As Jewish people around the world prepare for this festival, I wanted to offer a few of my own thoughts on ancient lessons that still hold wisdom for today’s world.

The first is the importance of religious freedom. The book of Exodus recalls how the Pharaoh denied the Israelites the right to worship as they chose. Today, there are new threats to religious liberty and an alarming rise in anti-Semitism. In many parts of Europe, we’ve seen synagogues vandalized and gravesites desecrated. International efforts to malign and isolate the Jewish people — like the alarming BDS movement — are gaining steam.

We must confront these forces of intolerance. As New York’s senator, I sponsored laws to support restitution for victims of the Holocaust. And I joined with the Helsinki Commission to help protect and preserve Jewish cemeteries in Eastern Europe.

As secretary of state, I stood up for oppressed religious minorities in China, Iran and around the world. If I’m fortunate enough to be elected president, I would ensure that America continues to call out and stand up to anti-Semitism. And just as Jews have always stood up for other communities, we must push back on the rising trend of anti-religious sentiment in any form.

The second lesson is the importance of caring for one another. After a hasty departure from Egypt, as the Israelites wandered for 40 long years in the Sinai, they developed a covenant with God and each other, so that no one in future generations would be left out or left behind.

I believe that same sort of social contract exists in America. We must fight any effort to weaken or privatize Medicare and Social Security, and we must finally expand benefits for widows. We must improve housing for low-income families; at their best, public and affordable housing gives families a chance to get back on their feet, afford other essentials, and give their kids a safe and healthy place to grow up. We should provide $25 billion to build more affordable housing, and up to $10,000 in down payment assistance for families looking to buy their first home.

The third and most important lesson of the book of Exodus comes at the end. So that they would never again be subjugated, the Jewish people are set to arrive at their own homeland. I’ve proudly stood with the state of Israel for my entire career, making sure it always has the resources it needs to maintain its qualitative military edge. I also worked to ensure funding for the Iron Dome missile defense system and saw its effectiveness first-hand when I worked with Prime Minister Benjamin Netanyahu to negotiate a cease-fire in Gaza. Since its installation, this technology has saved countless lives.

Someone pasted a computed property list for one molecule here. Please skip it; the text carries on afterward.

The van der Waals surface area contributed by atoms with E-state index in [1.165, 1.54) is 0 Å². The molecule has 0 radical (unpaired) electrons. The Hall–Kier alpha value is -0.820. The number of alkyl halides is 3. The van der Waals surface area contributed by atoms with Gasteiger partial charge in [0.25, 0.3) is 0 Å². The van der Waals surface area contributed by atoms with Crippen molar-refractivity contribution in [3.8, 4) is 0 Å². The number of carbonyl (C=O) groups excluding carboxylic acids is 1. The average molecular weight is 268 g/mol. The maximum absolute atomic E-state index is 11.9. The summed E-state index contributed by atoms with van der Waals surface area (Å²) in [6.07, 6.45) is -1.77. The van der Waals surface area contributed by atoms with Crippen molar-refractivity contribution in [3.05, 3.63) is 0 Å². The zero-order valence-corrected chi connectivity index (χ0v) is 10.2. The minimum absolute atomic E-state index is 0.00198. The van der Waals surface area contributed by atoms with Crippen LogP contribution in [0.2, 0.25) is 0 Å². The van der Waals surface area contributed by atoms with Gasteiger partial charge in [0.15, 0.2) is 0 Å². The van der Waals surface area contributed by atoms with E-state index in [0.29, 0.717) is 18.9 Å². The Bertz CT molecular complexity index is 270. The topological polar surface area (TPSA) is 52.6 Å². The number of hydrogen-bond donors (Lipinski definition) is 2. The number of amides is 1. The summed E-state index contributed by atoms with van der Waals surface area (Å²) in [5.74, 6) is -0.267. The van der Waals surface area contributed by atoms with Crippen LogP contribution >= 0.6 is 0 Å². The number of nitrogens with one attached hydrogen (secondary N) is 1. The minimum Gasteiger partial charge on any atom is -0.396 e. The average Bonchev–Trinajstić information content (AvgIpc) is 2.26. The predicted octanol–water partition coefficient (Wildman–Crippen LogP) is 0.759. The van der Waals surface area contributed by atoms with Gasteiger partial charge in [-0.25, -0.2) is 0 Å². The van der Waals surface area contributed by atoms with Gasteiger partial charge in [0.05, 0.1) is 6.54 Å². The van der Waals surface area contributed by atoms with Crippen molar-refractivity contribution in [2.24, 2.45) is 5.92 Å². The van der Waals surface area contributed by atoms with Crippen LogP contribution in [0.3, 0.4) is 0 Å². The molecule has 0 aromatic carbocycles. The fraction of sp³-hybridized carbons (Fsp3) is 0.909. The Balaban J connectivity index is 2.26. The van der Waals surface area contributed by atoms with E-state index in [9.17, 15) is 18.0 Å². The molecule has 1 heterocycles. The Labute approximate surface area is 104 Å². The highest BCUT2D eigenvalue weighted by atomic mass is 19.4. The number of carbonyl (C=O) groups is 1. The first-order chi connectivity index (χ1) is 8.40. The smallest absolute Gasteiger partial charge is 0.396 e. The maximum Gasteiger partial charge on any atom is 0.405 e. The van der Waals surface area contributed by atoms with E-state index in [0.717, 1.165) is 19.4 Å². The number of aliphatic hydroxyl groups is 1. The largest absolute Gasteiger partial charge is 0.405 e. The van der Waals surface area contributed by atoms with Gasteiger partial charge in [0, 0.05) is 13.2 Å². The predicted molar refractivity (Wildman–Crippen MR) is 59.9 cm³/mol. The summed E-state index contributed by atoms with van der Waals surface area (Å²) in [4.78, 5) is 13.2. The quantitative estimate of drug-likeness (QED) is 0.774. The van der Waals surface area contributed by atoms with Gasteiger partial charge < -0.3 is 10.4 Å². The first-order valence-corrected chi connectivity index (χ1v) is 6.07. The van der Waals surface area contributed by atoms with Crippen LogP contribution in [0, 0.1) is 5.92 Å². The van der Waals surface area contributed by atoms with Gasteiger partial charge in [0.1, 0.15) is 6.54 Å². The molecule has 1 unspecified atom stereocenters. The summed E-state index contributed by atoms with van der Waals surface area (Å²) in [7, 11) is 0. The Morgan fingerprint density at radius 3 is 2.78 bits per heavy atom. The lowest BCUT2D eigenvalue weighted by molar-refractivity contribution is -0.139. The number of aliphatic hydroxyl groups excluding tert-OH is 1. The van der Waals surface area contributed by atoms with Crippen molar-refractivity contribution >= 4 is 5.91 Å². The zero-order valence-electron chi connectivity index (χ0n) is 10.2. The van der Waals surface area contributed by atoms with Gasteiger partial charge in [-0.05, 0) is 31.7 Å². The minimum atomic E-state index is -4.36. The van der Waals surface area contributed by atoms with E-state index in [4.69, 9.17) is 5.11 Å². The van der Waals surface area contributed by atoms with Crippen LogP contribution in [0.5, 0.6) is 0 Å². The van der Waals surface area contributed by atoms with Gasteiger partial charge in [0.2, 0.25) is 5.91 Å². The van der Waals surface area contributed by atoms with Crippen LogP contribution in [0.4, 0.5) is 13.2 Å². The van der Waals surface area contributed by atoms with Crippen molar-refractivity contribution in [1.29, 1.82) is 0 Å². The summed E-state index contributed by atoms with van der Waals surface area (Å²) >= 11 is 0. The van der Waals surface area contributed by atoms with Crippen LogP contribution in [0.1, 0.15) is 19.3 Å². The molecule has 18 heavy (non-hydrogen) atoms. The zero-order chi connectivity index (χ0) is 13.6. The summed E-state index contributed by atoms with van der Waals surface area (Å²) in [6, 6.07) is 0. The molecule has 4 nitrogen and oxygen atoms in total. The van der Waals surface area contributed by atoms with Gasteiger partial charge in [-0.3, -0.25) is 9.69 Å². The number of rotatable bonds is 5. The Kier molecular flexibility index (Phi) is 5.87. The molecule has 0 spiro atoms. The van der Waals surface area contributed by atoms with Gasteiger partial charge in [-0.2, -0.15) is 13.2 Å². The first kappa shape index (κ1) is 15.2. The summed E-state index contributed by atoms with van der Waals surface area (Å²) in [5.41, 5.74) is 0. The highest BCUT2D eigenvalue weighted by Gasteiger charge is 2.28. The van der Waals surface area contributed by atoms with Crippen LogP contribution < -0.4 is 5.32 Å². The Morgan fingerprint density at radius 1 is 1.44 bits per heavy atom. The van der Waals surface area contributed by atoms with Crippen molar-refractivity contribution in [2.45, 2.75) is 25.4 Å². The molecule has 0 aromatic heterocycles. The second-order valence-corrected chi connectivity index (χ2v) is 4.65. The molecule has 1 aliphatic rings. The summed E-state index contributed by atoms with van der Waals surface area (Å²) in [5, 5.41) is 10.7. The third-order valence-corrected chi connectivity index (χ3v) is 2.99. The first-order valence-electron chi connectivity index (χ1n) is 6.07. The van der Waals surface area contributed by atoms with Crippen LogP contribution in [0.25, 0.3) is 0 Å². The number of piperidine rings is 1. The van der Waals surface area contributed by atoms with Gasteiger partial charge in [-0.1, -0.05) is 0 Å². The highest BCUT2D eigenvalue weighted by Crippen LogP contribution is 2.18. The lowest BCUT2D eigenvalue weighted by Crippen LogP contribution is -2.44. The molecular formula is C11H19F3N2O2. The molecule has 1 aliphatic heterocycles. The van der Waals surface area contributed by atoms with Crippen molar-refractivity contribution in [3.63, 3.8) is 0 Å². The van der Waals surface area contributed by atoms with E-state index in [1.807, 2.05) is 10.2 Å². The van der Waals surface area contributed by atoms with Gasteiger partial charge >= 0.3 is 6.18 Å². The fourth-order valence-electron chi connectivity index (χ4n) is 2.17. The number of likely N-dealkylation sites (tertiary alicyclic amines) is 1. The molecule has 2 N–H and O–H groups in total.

Protecting allies and partners like Israel is one of the most solemn duties of any commander-in-chief. Yet others in this race suggest we must remain neutral in order to negotiate. But Israel’s safety is simply non-negotiable. And it would be a grave mistake for the United States to cede the mantle of leadership in the peace process to anyone else. For the security of Israel and the world, we need America to remain a respected global leader, and be ready and able to block any international effort to isolate or attack Israel.

There’s one final lesson in the story of the Exodus: the reminder to keep telling the story. To connect the past with the present, participants in every seder are taught to imagine that they themselves were still enslaved in Egypt.

In today’s world, many don’t have to imagine. Every year, more than 20 million people are trafficked or sold into slavery by modern-day despots and Pharaohs. In my travels as secretary of state, I met many who have escaped the contemporary forms of enslavement that continue to plague our planet. And I believe that our shared traditions — Jewish and American — give us a moral obligation to bring help and hope to those in need.

At a trafficking shelter in Kolkata, India, I met remarkable women and girls who had suffered horrible abuses and were getting their lives back on track. I’ll never forget meeting one young girl who was born into slavery in a brothel, but managed to escape with her mother. It would never be easy, but with the help of others, they were finally out of harm’s way and able to reach for their God-given potential.

This Pesach, let’s continue fighting all forms of oppression, inequality and injustice. Let’s take a page from Moses and Aaron, and speak for those who cannot speak for themselves. And let’s never forget to keep drawing attention to the plight of millions of people still in need of their own form of deliverance.

They are out there, waiting for us.

Chag Pesach Sameach... a very happy and healthy Passover to all.